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Is technology disrupting your sleep?

Miscellaneous
Mar 5, 2020


Sleep disorders specialist cautions against screen time before bedtime

Having trouble sleeping at night? It may be as simple as putting down your phone and turning off the TV.

Ninety percent of people in the United States admit to using a technological device during the hour before they go to bed, according to a study from the National Sleep Foundation. What those of us in that 90 percent may not realize is the effect technology has on our quality of sleep.

Dr. James Daly, medical director of Southeast Sleep Disorders Center and pulmonologist with Southeast Lung Associates, explains.

“The light cells in your eyes are very sensitive to the blue-light spectrum emitted by almost all electronic devices. When that blue light is used at night, it stimulates our brains to be alert so it works against our natural circadian sleep process, creating a competing influence. We don’t need that. We need our sleep.”

Dr. James Daly

Why sleep is so important to our quality of life

Loss of sleep can cause problems at home or on the job. It can lead to serious or even fatal accidents, and poor sleep has been linked to health conditions, such as heart disease, diabetes and depression.  The National Sleep Foundation states:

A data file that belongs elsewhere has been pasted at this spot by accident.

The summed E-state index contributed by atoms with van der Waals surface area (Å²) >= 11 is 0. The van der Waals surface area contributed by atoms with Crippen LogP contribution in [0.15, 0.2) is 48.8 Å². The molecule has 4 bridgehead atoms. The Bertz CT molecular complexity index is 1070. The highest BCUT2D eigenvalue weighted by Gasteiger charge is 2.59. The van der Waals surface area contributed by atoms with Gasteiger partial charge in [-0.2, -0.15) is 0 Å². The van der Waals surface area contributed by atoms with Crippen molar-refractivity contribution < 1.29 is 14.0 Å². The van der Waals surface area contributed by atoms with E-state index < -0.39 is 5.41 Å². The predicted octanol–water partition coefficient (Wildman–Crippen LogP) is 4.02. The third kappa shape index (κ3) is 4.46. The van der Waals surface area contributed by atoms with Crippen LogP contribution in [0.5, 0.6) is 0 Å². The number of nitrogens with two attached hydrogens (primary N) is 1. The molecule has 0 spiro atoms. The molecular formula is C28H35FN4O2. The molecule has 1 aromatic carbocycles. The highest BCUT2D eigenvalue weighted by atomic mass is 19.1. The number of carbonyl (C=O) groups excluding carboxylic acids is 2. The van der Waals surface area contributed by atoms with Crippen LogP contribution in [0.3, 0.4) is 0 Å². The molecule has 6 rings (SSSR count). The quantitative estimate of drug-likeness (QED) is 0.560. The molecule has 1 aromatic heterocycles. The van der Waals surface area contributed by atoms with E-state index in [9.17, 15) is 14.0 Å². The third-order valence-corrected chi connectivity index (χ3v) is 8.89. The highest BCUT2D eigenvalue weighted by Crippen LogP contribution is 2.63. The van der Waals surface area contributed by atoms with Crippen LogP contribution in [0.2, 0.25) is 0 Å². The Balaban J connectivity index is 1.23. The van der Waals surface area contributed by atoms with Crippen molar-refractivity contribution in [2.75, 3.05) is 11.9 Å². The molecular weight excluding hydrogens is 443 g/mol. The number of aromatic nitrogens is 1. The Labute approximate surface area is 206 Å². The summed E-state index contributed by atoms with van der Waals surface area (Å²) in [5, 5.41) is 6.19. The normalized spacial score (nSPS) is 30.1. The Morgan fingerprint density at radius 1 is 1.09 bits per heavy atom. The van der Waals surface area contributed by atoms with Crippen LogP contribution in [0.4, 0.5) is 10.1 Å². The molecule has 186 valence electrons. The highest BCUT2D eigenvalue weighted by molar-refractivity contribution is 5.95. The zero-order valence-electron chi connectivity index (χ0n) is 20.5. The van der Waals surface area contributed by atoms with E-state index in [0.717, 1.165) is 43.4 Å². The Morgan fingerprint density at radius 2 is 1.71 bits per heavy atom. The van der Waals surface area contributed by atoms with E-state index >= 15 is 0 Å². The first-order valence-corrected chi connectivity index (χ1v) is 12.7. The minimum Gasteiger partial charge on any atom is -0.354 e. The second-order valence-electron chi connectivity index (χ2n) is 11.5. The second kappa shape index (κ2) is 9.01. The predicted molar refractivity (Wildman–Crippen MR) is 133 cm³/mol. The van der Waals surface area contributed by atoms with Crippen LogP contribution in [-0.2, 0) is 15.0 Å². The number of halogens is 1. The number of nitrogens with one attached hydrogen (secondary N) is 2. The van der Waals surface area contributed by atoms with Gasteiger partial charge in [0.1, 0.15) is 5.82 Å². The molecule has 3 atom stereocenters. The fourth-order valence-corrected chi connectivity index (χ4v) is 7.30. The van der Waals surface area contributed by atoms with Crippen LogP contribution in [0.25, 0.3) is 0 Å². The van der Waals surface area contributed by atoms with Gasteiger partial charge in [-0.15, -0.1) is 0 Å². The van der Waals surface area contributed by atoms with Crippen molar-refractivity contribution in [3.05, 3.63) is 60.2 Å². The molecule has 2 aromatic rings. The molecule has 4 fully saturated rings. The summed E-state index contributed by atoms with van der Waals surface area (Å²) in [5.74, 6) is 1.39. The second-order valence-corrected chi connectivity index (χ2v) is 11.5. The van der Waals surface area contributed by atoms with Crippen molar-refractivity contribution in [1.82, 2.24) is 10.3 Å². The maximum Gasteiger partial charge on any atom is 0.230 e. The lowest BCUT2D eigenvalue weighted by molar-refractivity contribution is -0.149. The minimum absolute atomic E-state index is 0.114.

• Between 50 to 70 million U.S. adults have some type of sleep or wakefulness disorder
  • Sleep problems get worse as you get older
  • Poor sleep cost billions of dollars a year from healthcare expenses to lost productivity
  • Drowsy drivers cause about 40,000 vehicle crashes every year in the U.S., including more than 1,500 deaths

“Most of us live sleep deprived, and we think it’s the norm, but it’s not,” Dr. Daly says. “Americans are bad about sleep to begin with, and we don’t need more problems, but technology has created that.”

So put down your phone and turn off the TV

Both Dr. Daly and experts with the National Sleep Foundation recommend putting down electronic devices at least two hours before you plan to go to sleep.

If you like to read on your Kindle, switch to a book.

Need sound to fall asleep? Get a noise maker or use a fan.

And watching TV in bed, Dr. Daly says, is one of the worst things you can do for a peaceful night’s sleep.

“Because while your brain is asleep, guess what, your eyes still see the light and your ears still hear the noise.  When I have people with the TV on and I watch them in sleep lab, I can see their brain getting jolted by all the light changes and noises. You are just not getting your rest.”

Another tip Dr. Daly offers is to wake up to sunlight when possible. Sunlight in the morning is as good as a sleeping pill because it’s the strongest external cue that sets your body’s circadian clock, Dr. Daly says. Surrounding yourself with sunlight as much as possible throughout the day will help you feel more awake.

And with March hosting Word Sleep Day (March 13) and Sleep Awareness Week (starting March 10), what better time than now to start good bedtime habits?

Related Article: Could what you eat and drink be affecting how you sleep?

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